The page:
- Project Leader : Kawamoto Kanae (Ryukoku University, Graduate School of Letters)
Outline of Research
The folklore of “Mae Nak Phrakhanong” (Mother Nak of Phrakhanong District) permeates Thailand as the most popular story of a ghostly haunting as well as of the ideal woman loyal to her love. The story, originating in the nineteenth century, has been made into a plethora of versions, including a novelette, a radio drama, and more than twenty film adaptations. My research focuses on the 2003 opera Mae Naak, composed by Somtow Sucharitkul, in order to clarify its idiosyncratic traits different from other adaptations. In my analysis, I examine previous studies that emphasize Buddhist dominancy over the ghost Nak as depicted in most adaptations of the Mae Nak story, and reconsider the Buddhist texts that those previous studies have referred to for their reasoning. These examinations show that Somtow creates a figure of a contemporary and realistic Thai woman and attempts to reflect the actual beliefs that the Thai people hold.
Purposes of Research:
This paper has two research purposes. First, I show the process of how the predominance of Buddhism is assumed in the subjugation of spirits or ghosts (local beliefs), despite Thais’ multiple feelings of affection and fear for Mae Nak. This dichotomy between religious traditions has confined Nak within a simple horror genre in which the demonic ghost should be defeated by a Buddhist monk. The textual examination of the process helps to understand the historical background of the modernization of Thailand, which resulted in the development of the story to emphasize Buddhist ideas in most adaptations. In contrast, I show the way that Somtow downplays the judgmental superiority of the Buddhist monk who exorcises the ghost.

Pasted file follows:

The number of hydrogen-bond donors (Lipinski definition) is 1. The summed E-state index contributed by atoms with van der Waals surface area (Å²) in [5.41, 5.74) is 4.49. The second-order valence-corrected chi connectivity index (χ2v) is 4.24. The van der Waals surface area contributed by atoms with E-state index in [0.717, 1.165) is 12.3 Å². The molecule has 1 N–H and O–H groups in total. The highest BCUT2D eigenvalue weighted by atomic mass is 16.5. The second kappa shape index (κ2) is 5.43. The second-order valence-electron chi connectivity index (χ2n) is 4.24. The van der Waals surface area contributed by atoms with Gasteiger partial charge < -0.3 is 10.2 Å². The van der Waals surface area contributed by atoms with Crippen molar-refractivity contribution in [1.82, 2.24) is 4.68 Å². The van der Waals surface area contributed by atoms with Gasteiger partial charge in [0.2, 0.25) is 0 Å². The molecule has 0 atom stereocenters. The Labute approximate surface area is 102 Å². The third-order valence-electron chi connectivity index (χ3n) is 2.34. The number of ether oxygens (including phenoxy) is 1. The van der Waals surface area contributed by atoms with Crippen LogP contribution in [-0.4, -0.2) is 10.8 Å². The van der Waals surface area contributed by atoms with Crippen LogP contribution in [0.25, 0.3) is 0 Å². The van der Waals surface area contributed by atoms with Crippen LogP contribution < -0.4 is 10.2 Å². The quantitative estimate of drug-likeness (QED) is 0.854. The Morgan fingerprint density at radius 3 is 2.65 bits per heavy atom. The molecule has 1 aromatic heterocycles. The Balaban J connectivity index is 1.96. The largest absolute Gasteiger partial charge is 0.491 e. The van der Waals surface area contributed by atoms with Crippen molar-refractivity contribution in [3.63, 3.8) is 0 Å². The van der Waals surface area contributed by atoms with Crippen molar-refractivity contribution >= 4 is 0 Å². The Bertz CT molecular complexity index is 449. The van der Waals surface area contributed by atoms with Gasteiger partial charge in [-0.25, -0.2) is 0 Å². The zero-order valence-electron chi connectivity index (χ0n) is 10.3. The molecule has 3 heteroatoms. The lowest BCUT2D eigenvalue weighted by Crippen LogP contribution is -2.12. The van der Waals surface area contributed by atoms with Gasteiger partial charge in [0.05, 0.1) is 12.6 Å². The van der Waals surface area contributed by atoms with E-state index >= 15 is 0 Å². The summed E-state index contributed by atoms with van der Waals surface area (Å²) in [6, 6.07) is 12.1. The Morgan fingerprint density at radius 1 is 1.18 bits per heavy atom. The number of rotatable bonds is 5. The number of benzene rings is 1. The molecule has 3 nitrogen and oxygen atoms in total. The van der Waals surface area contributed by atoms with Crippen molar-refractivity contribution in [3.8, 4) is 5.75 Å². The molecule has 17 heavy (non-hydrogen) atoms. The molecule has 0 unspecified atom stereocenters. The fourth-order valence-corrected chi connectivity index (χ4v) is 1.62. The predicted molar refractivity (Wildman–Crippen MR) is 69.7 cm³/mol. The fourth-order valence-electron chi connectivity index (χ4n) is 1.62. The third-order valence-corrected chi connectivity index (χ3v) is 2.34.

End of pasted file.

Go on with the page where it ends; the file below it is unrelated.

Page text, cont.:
Second, I show that Somtow depicts Nak as a realistic and modern woman and emphasizes the bonds of love between Nak and her husband, Mak. Somtow’s interpretation of the Mae Nak story reflects the ideas of Thai Buddhism. The libretto affirms Nak’s powerful passion—usually the cause of her Buddhist “downfall” as a ghost—to recreate her character as a new Thai heroine based in reality. This examination will be conducive to the understanding of femininity and Buddhist beliefs in modern Thailand.
Significance of Research:
My research on Buddhist influences in the story of Mae Nak is conducted as an interdisciplinary study of both Buddhist texts and modern Thai culture. While Somtow’s adaptation may include modern and westernized interpretations in depicting the love between Nak and her husband Mak, it reflects an essential love rooted in traditional Buddhist understanding of life in a wider sense. Moreover, my research of this opera version, a form of Western art, will show an example of cultural maturation in Thai society.
I plan to present the result of my research in both Japanese and English in order to reach a wide audience of researchers who are interested in Thai oral literature and folklore. Moreover, my examination of the opera Mae Naak is the first attempt to trace how the figure of Nak has been changed after Nang Nak, the film which is most studied among the adaptations of the story of Nak. This research will provide a new understanding of the Mae Nak story that is relevant to a variety of research fields such as anthropology, Thai studies, Buddhist studies, musicology, and horror studies, because the libretto contains multiple elements including a Buddhist narrative, a horror story, and music.
Naak and Maak in the opera Mae Naak
Somtow Sucharitkul, the composer of the opera Mae Naak
The opera Mae Naak